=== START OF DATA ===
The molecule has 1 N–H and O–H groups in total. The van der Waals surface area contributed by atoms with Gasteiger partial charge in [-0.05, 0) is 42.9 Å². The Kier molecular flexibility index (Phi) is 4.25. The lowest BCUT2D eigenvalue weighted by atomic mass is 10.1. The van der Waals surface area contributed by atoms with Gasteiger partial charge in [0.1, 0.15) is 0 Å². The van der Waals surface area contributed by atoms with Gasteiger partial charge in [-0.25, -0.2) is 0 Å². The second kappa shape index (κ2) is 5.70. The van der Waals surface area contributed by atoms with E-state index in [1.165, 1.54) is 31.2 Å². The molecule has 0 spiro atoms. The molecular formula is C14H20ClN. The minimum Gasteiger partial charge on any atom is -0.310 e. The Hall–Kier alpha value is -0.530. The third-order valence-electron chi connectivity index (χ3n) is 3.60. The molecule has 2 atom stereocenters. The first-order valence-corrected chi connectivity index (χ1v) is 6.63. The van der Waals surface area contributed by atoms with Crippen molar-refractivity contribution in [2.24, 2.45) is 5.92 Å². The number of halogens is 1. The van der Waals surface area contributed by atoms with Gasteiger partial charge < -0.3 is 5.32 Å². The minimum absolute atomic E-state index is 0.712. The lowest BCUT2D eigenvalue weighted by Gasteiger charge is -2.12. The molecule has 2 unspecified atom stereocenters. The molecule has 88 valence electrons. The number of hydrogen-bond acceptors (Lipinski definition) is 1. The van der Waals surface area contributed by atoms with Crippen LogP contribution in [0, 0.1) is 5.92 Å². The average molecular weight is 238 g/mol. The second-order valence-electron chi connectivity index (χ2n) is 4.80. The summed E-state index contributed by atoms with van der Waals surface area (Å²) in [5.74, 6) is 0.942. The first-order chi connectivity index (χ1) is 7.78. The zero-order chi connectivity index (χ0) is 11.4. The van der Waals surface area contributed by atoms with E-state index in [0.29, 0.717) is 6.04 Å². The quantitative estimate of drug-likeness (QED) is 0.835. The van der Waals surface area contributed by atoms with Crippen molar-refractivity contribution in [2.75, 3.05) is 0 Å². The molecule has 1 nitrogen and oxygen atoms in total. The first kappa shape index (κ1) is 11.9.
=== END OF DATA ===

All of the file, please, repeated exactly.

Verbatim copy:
The molecule has 1 N–H and O–H groups in total. The van der Waals surface area contributed by atoms with Gasteiger partial charge in [-0.05, 0) is 42.9 Å². The Kier molecular flexibility index (Phi) is 4.25. The lowest BCUT2D eigenvalue weighted by atomic mass is 10.1. The van der Waals surface area contributed by atoms with Gasteiger partial charge in [0.1, 0.15) is 0 Å². The van der Waals surface area contributed by atoms with Gasteiger partial charge in [-0.25, -0.2) is 0 Å². The second kappa shape index (κ2) is 5.70. The van der Waals surface area contributed by atoms with E-state index in [1.165, 1.54) is 31.2 Å². The molecule has 0 spiro atoms. The molecular formula is C14H20ClN. The minimum Gasteiger partial charge on any atom is -0.310 e. The Hall–Kier alpha value is -0.530. The third-order valence-electron chi connectivity index (χ3n) is 3.60. The molecule has 2 atom stereocenters. The first-order valence-corrected chi connectivity index (χ1v) is 6.63. The van der Waals surface area contributed by atoms with Crippen molar-refractivity contribution in [2.24, 2.45) is 5.92 Å². The number of halogens is 1. The van der Waals surface area contributed by atoms with Gasteiger partial charge < -0.3 is 5.32 Å². The minimum absolute atomic E-state index is 0.712. The lowest BCUT2D eigenvalue weighted by Gasteiger charge is -2.12. The molecule has 2 unspecified atom stereocenters. The molecule has 88 valence electrons. The number of hydrogen-bond acceptors (Lipinski definition) is 1. The van der Waals surface area contributed by atoms with Crippen LogP contribution in [0, 0.1) is 5.92 Å². The average molecular weight is 238 g/mol. The second-order valence-electron chi connectivity index (χ2n) is 4.80. The summed E-state index contributed by atoms with van der Waals surface area (Å²) in [5.74, 6) is 0.942. The first-order chi connectivity index (χ1) is 7.78. The zero-order chi connectivity index (χ0) is 11.4. The van der Waals surface area contributed by atoms with E-state index in [0.29, 0.717) is 6.04 Å². The quantitative estimate of drug-likeness (QED) is 0.835. The van der Waals surface area contributed by atoms with Crippen molar-refractivity contribution in [2.75, 3.05) is 0 Å². The molecule has 1 nitrogen and oxygen atoms in total. The first kappa shape index (κ1) is 11.9.